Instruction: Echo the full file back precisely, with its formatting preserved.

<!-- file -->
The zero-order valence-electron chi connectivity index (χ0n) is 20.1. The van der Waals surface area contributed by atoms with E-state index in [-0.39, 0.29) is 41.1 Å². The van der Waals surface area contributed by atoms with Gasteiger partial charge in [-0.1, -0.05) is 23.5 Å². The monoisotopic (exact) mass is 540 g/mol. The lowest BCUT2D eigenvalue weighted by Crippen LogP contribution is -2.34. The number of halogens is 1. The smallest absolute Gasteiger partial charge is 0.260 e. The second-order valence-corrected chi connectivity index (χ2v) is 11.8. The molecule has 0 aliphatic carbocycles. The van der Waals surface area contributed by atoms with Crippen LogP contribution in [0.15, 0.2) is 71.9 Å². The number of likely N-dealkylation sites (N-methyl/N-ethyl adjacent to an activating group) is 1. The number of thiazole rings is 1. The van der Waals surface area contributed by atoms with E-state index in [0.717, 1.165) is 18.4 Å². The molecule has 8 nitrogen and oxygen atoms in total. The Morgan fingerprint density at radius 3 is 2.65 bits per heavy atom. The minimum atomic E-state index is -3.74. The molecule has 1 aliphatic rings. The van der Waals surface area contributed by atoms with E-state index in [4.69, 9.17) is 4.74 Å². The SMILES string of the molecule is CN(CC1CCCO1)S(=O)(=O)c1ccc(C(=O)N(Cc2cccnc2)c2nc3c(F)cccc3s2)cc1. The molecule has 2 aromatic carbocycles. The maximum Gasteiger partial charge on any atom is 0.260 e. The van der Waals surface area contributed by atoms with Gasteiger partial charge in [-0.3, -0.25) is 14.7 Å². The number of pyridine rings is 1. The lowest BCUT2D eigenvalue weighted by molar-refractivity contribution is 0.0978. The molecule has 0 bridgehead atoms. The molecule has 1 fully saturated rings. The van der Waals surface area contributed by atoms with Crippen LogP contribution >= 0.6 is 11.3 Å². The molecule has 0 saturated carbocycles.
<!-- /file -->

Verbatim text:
The zero-order valence-electron chi connectivity index (χ0n) is 20.1. The van der Waals surface area contributed by atoms with E-state index in [-0.39, 0.29) is 41.1 Å². The van der Waals surface area contributed by atoms with Gasteiger partial charge in [-0.1, -0.05) is 23.5 Å². The monoisotopic (exact) mass is 540 g/mol. The lowest BCUT2D eigenvalue weighted by Crippen LogP contribution is -2.34. The number of halogens is 1. The smallest absolute Gasteiger partial charge is 0.260 e. The second-order valence-corrected chi connectivity index (χ2v) is 11.8. The molecule has 0 aliphatic carbocycles. The van der Waals surface area contributed by atoms with Crippen LogP contribution in [0.15, 0.2) is 71.9 Å². The number of likely N-dealkylation sites (N-methyl/N-ethyl adjacent to an activating group) is 1. The number of thiazole rings is 1. The van der Waals surface area contributed by atoms with E-state index in [0.717, 1.165) is 18.4 Å². The molecule has 8 nitrogen and oxygen atoms in total. The Morgan fingerprint density at radius 3 is 2.65 bits per heavy atom. The minimum atomic E-state index is -3.74. The molecule has 1 aliphatic rings. The van der Waals surface area contributed by atoms with E-state index in [4.69, 9.17) is 4.74 Å². The SMILES string of the molecule is CN(CC1CCCO1)S(=O)(=O)c1ccc(C(=O)N(Cc2cccnc2)c2nc3c(F)cccc3s2)cc1. The molecule has 2 aromatic carbocycles. The maximum Gasteiger partial charge on any atom is 0.260 e. The van der Waals surface area contributed by atoms with Gasteiger partial charge in [-0.3, -0.25) is 14.7 Å². The number of pyridine rings is 1. The lowest BCUT2D eigenvalue weighted by molar-refractivity contribution is 0.0978. The molecule has 0 bridgehead atoms. The molecule has 1 fully saturated rings. The van der Waals surface area contributed by atoms with Crippen LogP contribution >= 0.6 is 11.3 Å². The molecule has 0 saturated carbocycles.